By: Yarimar Marrero Rodríguez
In the month of mothers we want to share this beautiful interview with Eileen Arroyo Alicea and her son Xavier A. Rivera Arroyo who was born with cerebral palsy-spastic quadriparesis and from the beginning of SER until the moment they paraded together at the master's degree graduation, They are a beautiful example that for them there are no obstacles that love has not overcome.
YMR: Xavier is one of those students who has left his mark on SER. Tell us, since when did you start receiving services in our organization and what memories do you have of those years?
EAA: Xavier started at SER in Kindergarten and stayed until his fourth year, graduating in 2005, receiving all the occupational and speech therapy services. Even when he graduated fourth year he didn't start college fast, Xavier was going to SER to do volunteer work as a courier. My son was in all the school activities and in all the associations. In his fourth year, he even had the idea of organizing a senior cruise trip. The boys were very excited, the parents of the children were unconditional, it was a team effort, everyone sold, looked for sponsorships, gathered, the thing is that we did it and we enjoyed it very much. My son's class was the first to plan a graduation trip. We still come to SER today because Xavier receives therapy here.
YMR: In the interview that I conducted with the supervisor of the Speech Therapy area, Carlos Cardona, he told me that you were a key player in his son's success. How was the process of adaptation and learning of Xavier and the whole family to the technological assistance team?
EAA: Xavier was one of the first to have a Tobbi in SER. It is a team that speaks for him and he already had recorded messages because they had some templates. Then over time the brother's voice could be recorded. We as parents went to all of them and Xavier's father, José Luis Rivera, is more technological than me and every time the version he already had of the equipment expired or the batteries began to run out, like every four years and that is a very expensive equipment, we tried to replace it. Technology has been a blessing in Xavier's life and in ours because thanks to it Xavier has been able to express many things that he otherwise would not have been able to.
YMR: As a mother, what were the tools you used, before you had assistive technology equipment to communicate with your child?
EAA: I used not, I still use. We have a language like signs, but very personal, very Creole. It was the system he used at SER and at the University to answer the exams. For example, the questions have to be to choose A, B, or C, and with his fingers he shows you one finger for A, two fingers for B and three fingers for C. Also, if the answers are Yes o No, one finger is yes and two fingers means no. If he gets tired with his fingers then I look at his face, if Xavier laughs it's Yes, if he gets serious it's No because verbally he can say yes or no but he also gets tired. I would not tell you that I trained to understand it, I would tell you that as a mother I intuited it.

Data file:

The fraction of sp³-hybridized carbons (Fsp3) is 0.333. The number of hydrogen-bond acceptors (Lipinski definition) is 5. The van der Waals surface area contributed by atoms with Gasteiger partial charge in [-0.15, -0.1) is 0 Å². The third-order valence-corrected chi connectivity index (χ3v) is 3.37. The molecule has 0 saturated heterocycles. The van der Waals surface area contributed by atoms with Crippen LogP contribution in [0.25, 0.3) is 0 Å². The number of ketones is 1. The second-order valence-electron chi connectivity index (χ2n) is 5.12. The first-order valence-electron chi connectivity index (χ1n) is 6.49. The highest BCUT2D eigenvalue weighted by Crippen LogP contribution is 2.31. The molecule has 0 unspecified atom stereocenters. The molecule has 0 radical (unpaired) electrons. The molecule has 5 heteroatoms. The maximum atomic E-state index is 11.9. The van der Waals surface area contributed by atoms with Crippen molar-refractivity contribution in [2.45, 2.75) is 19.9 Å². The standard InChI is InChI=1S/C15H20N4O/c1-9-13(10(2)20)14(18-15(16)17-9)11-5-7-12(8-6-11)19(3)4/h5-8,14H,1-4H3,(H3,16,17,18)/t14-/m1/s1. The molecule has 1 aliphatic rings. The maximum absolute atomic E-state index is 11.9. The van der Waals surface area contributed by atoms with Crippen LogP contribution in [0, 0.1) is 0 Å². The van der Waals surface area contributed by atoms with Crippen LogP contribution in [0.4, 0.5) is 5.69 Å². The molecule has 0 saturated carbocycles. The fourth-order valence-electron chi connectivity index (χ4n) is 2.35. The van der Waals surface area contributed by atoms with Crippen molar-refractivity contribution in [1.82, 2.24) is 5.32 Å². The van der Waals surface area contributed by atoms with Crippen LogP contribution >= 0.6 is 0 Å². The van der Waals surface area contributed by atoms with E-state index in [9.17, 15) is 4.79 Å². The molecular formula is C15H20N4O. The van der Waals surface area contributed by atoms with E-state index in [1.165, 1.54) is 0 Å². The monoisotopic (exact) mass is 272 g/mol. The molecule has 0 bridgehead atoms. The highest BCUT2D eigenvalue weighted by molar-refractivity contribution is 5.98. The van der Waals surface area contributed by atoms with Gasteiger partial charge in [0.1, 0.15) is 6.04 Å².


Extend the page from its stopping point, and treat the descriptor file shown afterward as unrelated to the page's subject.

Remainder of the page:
YMR: Tell me a little about Xavier's academic preparation.
EAA: Xavier entered the Universidad del Este, which is now Ana G. Méndez de Carolina, and did a bachelor's degree in Criminal Justice and finished it Summa Cum Laude. Then he did his master's degree in Criminal Justice accompanied by two more, Criminology and investigation. At the University, Xavier was the president of the Association of Students with Disabilities and was the assistant basketball coach. I accompanied Xavier to the classroom at the University, then they got him a notepad because I don't write so fast, so the notetaker and I were there. As a mother, I always had to be there to give him snacks, medicines, lunch and meet his needs. His father came every other day and helped me change him. I say that I graduated from hall 101, both times, they put me in a gown and I paraded with my son (he comments between laughs). After graduating, Xavier has not gotten a job because he says: “they see the chair, but not me”, but he did not sit idly by and dedicated himself to giving motivational talks to potential school dropout students.
YMR: How does it feel to think about your son's diagnosis and maybe all the things you were told you couldn't do and now see all the accomplishments you've made?
EAA: Girl, how am I going to feel... Let me tell you this anecdote: when Xavier was 6 months old I took him for an evaluation with the neurologist and after carrying out all the studies, when they were going to give me the results the doctor told me: " mother of a thousand, one, manages to fulfill herself in life”. And with this faith that I have always had because God has never left us, I take my little boy, put him in front of the neurologist and tell him: well, take a good look at this face, because he is going to be one of the thousand. I go to the car and there I burst into tears. Then I wipe away my tears and tell my son: "Let's go to 'ante Xavier because only God knows how far you're going to go and the purpose of your life." I am so proud of Xavier because my son is a brave warrior. My son is not intimidated, my son doesn't say I can't, my son says "I'm going to try" and I answer him, try and no matter how many times you have to try, keep doing it. Xavier is my role model because many times I say: God, I'm tired I can't take it anymore and then I think, but how am I going to say something like that? If I have the example I live here. Your perseverance makes me feel like the most blessed woman in the world.